In an article published in our August newsletter, I referred to the recent decision of Owens v Owens and how this case highlighted the need for matrimonial and divorce reform.
I also referred to the difficulties in starting a process where one party has to divorce the other, often having to use the fact of “unreasonable behaviour” to support their divorce petition. This starting point can add to, or help create, unwanted tensions between the parties at a time when their lives may be dramatically changing. Such tensions may become even more compounded where there are children involved.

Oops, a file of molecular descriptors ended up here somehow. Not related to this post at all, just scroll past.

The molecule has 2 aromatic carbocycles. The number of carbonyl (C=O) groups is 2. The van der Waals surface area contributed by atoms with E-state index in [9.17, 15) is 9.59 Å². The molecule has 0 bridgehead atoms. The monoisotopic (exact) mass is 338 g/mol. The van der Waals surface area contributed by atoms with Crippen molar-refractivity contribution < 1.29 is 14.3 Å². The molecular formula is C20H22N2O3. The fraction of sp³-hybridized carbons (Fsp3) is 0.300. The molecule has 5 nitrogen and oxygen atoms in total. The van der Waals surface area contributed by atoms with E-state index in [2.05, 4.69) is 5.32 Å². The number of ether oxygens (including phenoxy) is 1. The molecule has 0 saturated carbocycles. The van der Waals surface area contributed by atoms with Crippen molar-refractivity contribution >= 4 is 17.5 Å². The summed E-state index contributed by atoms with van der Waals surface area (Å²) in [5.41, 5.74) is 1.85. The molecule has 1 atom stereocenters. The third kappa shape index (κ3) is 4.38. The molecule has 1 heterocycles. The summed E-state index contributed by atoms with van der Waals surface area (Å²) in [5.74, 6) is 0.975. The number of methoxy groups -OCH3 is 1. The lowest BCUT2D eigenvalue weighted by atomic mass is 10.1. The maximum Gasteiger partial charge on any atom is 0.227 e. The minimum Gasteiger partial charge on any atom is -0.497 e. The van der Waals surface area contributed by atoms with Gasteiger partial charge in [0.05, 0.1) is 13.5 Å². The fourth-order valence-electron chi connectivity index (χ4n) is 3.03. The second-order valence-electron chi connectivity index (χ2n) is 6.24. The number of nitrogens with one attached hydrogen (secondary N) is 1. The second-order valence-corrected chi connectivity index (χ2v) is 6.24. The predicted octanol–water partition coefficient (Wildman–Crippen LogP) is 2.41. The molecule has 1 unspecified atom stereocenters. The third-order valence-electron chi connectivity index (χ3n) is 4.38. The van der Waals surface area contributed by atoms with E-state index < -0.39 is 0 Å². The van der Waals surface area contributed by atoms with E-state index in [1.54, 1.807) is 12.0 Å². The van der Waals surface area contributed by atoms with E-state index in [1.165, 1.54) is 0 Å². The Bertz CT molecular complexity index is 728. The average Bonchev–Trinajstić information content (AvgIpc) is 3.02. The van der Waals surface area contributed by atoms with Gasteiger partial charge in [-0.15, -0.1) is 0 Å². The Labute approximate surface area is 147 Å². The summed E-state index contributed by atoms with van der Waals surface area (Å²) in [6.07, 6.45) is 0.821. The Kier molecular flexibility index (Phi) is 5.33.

For many years, most Solicitors have advocated that parties should be able to start the divorce process on a “no blame” basis. It appears that the Government are now listening and that this may therefore become a reality. We are not sure when because legislation has not at this stage been passed, but there is now a consultation paper.
If reform is introduced, it is hoped that this will enable separating couples to find more amicable and civilised solutions because the starting point for the divorce is not so focused on blame. Time will tell, but many Solicitors and associated professionals know all too well the negative impacts that this can have on many of their clients, their children and their families.